Home-buying process to blame for complaints against conveyancers
Good communication can reassure clients, says chief ombudsman
Improving the home-buying process will lower the number of complaints against conveyancers and enhance the moving experience, the Conveyancing Association has said in response to the Legal Ombudsman’s latest complaints data.
In 2015/16, the Legal Ombudsman resolved 1,394 conveyancing complaints – 300 fewer than in 2014/15 (1,698) – despite residential transactions rising during the same period. Conveyancing complaints (22 per cent) accounted for the largest area of LeO complaints.
The most common grievance was a failure to advise (24 per cent), followed by issues around delay and failing to progress, which accounted for 20 per cent of complaints – a 7 per cent rise since 2012/13. Failing to communicate accounted for 16 per cent – a sharp contrast with an earlier survey by the Conveyancing Association which found poor communication was blamed in 47 per cent of failed transactions.
Beth Rudolf, director of delivery at the Conveyancing Association, told Solicitors Journal that the trade body was ‘not surprised’ at the figures and raised concerns with the home-moving procedure.
‘In our experience it is the process that is causing the issues and not the conveyancers, who in the main are hard-working, diligent professionals who will move heaven and earth to get their client moved on the day they want to move,’ she said.
‘The difficulty is the lack of transparency and the uncertainty which means that home movers have no legally binding commitment for the date of their move until, in some cases, the actual day they are moving out.’
Last year, LeO published new guidance to clarify lawyers’ role in the conveyancing process. Its chief ombudsman, Kathryn Stone OBE, said good communication went ‘a long way to preventing complaints’.
‘We are aware that sometimes the process doesn’t move as quickly as a customer would like, but that might be down to a third-party delay, rather than poor service from the conveyancer. We also recognise that in some cases customers might have unreasonable expectations about how quickly the transaction should complete.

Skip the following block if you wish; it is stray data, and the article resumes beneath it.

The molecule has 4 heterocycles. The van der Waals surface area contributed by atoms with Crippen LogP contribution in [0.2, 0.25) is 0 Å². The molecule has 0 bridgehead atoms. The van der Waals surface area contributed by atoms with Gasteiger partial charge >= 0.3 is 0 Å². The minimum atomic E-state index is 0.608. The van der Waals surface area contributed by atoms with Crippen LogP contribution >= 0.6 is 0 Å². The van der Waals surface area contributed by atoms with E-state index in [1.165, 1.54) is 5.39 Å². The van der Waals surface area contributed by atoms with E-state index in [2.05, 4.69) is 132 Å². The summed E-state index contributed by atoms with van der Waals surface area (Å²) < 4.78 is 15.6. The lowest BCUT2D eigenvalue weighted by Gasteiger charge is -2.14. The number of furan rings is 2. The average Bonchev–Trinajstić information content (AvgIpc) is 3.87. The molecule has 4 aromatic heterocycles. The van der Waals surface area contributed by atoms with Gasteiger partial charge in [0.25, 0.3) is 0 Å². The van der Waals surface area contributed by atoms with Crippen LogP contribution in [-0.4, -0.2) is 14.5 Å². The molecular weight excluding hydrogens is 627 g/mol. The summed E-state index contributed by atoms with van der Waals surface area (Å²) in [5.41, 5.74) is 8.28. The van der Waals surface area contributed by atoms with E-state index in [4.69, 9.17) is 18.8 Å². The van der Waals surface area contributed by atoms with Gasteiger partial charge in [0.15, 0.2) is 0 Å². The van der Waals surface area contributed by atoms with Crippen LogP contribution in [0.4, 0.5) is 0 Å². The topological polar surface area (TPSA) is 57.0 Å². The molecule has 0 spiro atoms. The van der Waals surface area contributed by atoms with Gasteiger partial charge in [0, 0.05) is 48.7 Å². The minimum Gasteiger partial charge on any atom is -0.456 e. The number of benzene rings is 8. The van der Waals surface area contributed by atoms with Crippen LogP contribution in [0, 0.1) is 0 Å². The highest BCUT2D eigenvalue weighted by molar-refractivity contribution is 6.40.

‘If there is a delay from a third party, for example, I would encourage conveyancers to communicate that to their customer. Otherwise, the customer might wrongly assume that the delay is with their conveyancer.’
Stone stressed the importance of conveyancers being realistic with customers about timescales. ‘Good communication is also key to managing expectations. For buyers it is often about “location, location, location”. For conveyancers, see “communication, communication, communication”.’
In November, the Conveyancing Association put forward a range of ‘ambitious’ solutions to modernise the conveyancing process in its white paper, ‘Modernising the Home Moving Process’, which posited a raft of reforms to ensure greater certainty early on in transactions.
These included requiring a legal commitment on offer to reduce transaction failures, completion monies to be sent through the day before completion, and providing a reliable lending decision-in-principle based on a ‘hard’ credit report without impacting on the applicant’s credit score.
Speaking to Solicitors Journal, Rob Hailstone, CEO of Bold Legal Group, said the new mortgage rules that came into force in 2014 had contributed to a higher proportion of complaints around delay.
‘At the time there were concerns about the implementation of these rules. It was thought that a stricter interview could mean lenders asking more delving questions about an applicant's lifestyle and the whole process could take longer, resulting in an extension of the amount of time it takes to move home.
‘It looks likely that those concerns have materialised, and the public, being the public, have no desire to establish why their transaction is being delayed. There is only one person to blame, the conductor, the ringmaster, i.e. the conveyancer.’
In the 2016 Spring Budget, the then chancellor, George Osborne, announced the ‘government would shortly publish a call for evidence on how to make the process better value for money and more consumer-friendly’. This, however, has yet to materialise.
A spokesperson for the Department for Business, Energy and Industrial Strategy told the journal that it was ‘very much looking’ at issuing the call and expects to do so this year.
Matthew Rogers is a reporter at Solicitors Journal